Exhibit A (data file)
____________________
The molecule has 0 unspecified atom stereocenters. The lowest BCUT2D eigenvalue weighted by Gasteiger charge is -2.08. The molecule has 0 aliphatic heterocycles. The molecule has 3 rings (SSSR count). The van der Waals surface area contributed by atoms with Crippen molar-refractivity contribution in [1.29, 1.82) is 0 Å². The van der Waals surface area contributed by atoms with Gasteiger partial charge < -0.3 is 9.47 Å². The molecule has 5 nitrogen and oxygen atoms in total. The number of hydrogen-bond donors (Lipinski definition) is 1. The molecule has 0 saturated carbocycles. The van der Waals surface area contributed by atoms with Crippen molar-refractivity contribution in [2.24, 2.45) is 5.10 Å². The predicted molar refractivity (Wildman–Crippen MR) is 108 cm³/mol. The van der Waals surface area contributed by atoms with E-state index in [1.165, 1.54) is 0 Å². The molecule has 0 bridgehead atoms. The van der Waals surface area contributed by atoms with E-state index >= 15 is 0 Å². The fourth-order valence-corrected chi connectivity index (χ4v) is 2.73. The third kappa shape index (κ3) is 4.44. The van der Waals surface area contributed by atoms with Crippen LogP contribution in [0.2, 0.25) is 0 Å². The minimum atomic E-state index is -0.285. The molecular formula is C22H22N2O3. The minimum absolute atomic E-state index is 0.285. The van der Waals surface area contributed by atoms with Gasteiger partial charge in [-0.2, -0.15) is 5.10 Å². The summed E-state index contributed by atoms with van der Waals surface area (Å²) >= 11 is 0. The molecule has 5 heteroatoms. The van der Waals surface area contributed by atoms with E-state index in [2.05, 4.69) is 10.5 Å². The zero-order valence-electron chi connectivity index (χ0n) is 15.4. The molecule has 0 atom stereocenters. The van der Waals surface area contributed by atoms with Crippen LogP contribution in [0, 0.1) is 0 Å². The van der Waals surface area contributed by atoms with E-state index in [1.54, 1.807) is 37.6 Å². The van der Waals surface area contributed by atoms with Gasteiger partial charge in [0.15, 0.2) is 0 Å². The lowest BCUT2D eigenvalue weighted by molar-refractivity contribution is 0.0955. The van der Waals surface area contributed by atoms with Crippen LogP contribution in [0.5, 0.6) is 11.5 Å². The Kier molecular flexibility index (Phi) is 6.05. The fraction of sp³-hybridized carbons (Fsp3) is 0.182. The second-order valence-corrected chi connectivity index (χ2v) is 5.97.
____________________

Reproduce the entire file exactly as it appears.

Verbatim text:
The molecule has 0 unspecified atom stereocenters. The lowest BCUT2D eigenvalue weighted by Gasteiger charge is -2.08. The molecule has 0 aliphatic heterocycles. The molecule has 3 rings (SSSR count). The van der Waals surface area contributed by atoms with Crippen molar-refractivity contribution in [1.29, 1.82) is 0 Å². The van der Waals surface area contributed by atoms with Gasteiger partial charge < -0.3 is 9.47 Å². The molecule has 5 nitrogen and oxygen atoms in total. The number of hydrogen-bond donors (Lipinski definition) is 1. The molecule has 0 saturated carbocycles. The van der Waals surface area contributed by atoms with Crippen molar-refractivity contribution in [2.24, 2.45) is 5.10 Å². The predicted molar refractivity (Wildman–Crippen MR) is 108 cm³/mol. The van der Waals surface area contributed by atoms with E-state index in [1.165, 1.54) is 0 Å². The molecule has 0 bridgehead atoms. The van der Waals surface area contributed by atoms with E-state index >= 15 is 0 Å². The fourth-order valence-corrected chi connectivity index (χ4v) is 2.73. The third kappa shape index (κ3) is 4.44. The van der Waals surface area contributed by atoms with Crippen LogP contribution in [0.2, 0.25) is 0 Å². The minimum atomic E-state index is -0.285. The molecular formula is C22H22N2O3. The minimum absolute atomic E-state index is 0.285. The van der Waals surface area contributed by atoms with Gasteiger partial charge in [-0.2, -0.15) is 5.10 Å². The summed E-state index contributed by atoms with van der Waals surface area (Å²) >= 11 is 0. The molecule has 5 heteroatoms. The van der Waals surface area contributed by atoms with E-state index in [2.05, 4.69) is 10.5 Å². The zero-order valence-electron chi connectivity index (χ0n) is 15.4. The molecule has 0 atom stereocenters. The van der Waals surface area contributed by atoms with Crippen LogP contribution in [0, 0.1) is 0 Å². The van der Waals surface area contributed by atoms with E-state index in [1.54, 1.807) is 37.6 Å². The van der Waals surface area contributed by atoms with Gasteiger partial charge in [0.15, 0.2) is 0 Å². The lowest BCUT2D eigenvalue weighted by molar-refractivity contribution is 0.0955. The van der Waals surface area contributed by atoms with Crippen LogP contribution in [0.5, 0.6) is 11.5 Å². The Kier molecular flexibility index (Phi) is 6.05. The fraction of sp³-hybridized carbons (Fsp3) is 0.182. The second-order valence-corrected chi connectivity index (χ2v) is 5.97.